Outside of earning a bachelor’s or master’s degree in cybersecurity, computer science or information technology, experts like Jones recommend some of the more popular certifications to help distinguish potential candidates. These include:

These degrees and certifications, as well as developing the right set of hard and soft skills, help create critical thinking and problem-solving mentalities that recent grads can use to start their careers.

“Regardless of the variant of cyberattacks a company faces, the best skills an employee can have are good critical thinking and problem-solving skills. Good problem-solving and critical thinking skills come from determination and diversity of thinking,” Sunil Muralidhar, vice president for growth and strategic initiatives at ColorTokens, told Dice. “You must be confident and determined in your path to a solution as well as constantly being creative in your problem-solving. Newer employees should concentrate on being confident in their decisions, as many put faith in others to know more than them solely based on experience.”

Look Outside Traditional Tech

While layoffs at the large Silicon Valley firms have tailed off, these companies are still trying to rebalance their workforces in the wake of generative A.I. and other tech developments.

At the same time, recent cyber threats in the healthcare sector show that organizations outside of tech need help securing their infrastructure and data and are willing to invest in talent, opening up doors for young tech pros looking to jump-start their careers.

“As for your industry—security is needed everywhere, and not just cybersecurity. Industries such as healthcare and finance come to mind as those that are suffering from attacks, but security events are also unfortunately common for schools, municipalities and government,” Robert Hughes, CISO at RSA, told Dice. “I’ve also known some very sharp security professionals who have come out of the armed forces, which may be a precursor [or] substitute for a formal degree program. You can learn some very applicable concepts and today, more than ever, the idea of cyberwarfare can be a very meaningful part of the military experience.”

Critical Start’s Jones also sees healthcare and other sectors, including mid-sized firms, as needing cybersecurity talent and willing to invest in people.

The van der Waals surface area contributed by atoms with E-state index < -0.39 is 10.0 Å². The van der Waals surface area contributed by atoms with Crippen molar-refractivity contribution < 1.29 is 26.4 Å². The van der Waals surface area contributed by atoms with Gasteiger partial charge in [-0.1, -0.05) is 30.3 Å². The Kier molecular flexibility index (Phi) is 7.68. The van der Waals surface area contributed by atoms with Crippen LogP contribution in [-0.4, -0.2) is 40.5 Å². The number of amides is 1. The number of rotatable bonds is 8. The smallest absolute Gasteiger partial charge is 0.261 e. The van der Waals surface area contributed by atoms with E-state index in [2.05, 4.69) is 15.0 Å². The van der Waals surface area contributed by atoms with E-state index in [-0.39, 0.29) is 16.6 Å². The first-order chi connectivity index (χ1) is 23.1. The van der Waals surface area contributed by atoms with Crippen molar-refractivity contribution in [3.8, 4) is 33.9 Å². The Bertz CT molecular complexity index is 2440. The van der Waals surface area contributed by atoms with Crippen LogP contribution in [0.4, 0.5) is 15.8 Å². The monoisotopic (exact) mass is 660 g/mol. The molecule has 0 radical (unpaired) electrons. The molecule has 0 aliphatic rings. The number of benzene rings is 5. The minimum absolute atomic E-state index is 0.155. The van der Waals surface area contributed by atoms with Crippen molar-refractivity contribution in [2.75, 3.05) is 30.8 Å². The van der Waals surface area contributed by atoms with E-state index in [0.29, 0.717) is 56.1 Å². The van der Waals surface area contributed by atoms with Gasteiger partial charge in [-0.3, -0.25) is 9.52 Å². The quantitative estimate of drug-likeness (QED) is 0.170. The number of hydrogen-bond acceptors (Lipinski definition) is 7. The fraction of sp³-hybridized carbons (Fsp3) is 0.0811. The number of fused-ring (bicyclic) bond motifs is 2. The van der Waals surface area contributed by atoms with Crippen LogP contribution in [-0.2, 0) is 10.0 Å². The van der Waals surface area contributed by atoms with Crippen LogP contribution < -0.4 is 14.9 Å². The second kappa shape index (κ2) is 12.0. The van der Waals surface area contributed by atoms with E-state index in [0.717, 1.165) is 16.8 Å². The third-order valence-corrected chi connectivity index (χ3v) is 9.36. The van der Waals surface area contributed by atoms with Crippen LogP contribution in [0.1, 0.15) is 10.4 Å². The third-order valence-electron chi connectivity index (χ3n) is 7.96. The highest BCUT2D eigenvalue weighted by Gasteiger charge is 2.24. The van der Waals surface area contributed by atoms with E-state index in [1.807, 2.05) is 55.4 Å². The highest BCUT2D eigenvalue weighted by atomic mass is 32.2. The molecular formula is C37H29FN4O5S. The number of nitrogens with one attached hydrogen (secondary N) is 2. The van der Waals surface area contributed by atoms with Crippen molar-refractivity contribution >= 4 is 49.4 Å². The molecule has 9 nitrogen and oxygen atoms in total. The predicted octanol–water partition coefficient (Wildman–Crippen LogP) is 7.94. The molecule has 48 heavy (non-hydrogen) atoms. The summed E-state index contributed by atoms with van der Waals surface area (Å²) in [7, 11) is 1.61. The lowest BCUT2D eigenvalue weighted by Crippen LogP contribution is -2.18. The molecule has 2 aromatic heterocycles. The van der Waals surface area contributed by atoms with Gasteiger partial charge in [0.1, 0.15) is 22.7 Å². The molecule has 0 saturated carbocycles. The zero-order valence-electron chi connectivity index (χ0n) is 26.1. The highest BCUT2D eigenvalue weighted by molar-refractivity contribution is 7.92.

“Some emerging verticals that are experiencing growth in cybersecurity include healthcare, financial services and small and medium enterprises,” Jones told Dice. “Healthcare and financial services are prime targets for cyberattacks, creating a growing need for professionals to preserve and protect the sensitive information that businesses in these verticals need to secure. Many small- and mid-sized enterprises lack the robust cybersecurity defenses necessary to safeguard their systems, creating significant opportunities for young professionals looking to make a meaningful impact.”

Continuing Ed

As with any profession, those who excel in cybersecurity are those tech professionals who continue learning at various stages in their careers. While a recent grad might start working in a security operations center (SOC), there are valuable lessons to learn moving up the career ladder.

“Entry-level positions in cybersecurity are often in security operations centers or you may have to look for opportunities in other departments—don’t despair if you find more openings in IT, networking or support desks,” Hughes noted from his experience. “I got my start doing customer support at a software company. I built my technical skills, moved into an IT role, and then moved to security after having a lot of operational experience.”

For other insiders such as Devin Ertel, CISO at Menlo Security, creating a checklist of various activities to help better compete in today’s job market is a good exercise. His includes:

  • Attend local conferences
  • Play and learn security on your own time: Set up stuff at home and participate in “Capture the Flag” exercises
  • Learn how A.I. can help you become a better security professional, especially how the technology can bridge knowledge gaps and increase efficiency
  • Embrace the security community online: Security pros are welcoming and love to learn and grow together

“My biggest piece of advice? Admit when you don't know something. People will teach you, and if you don't, you will never learn,” Ertel said.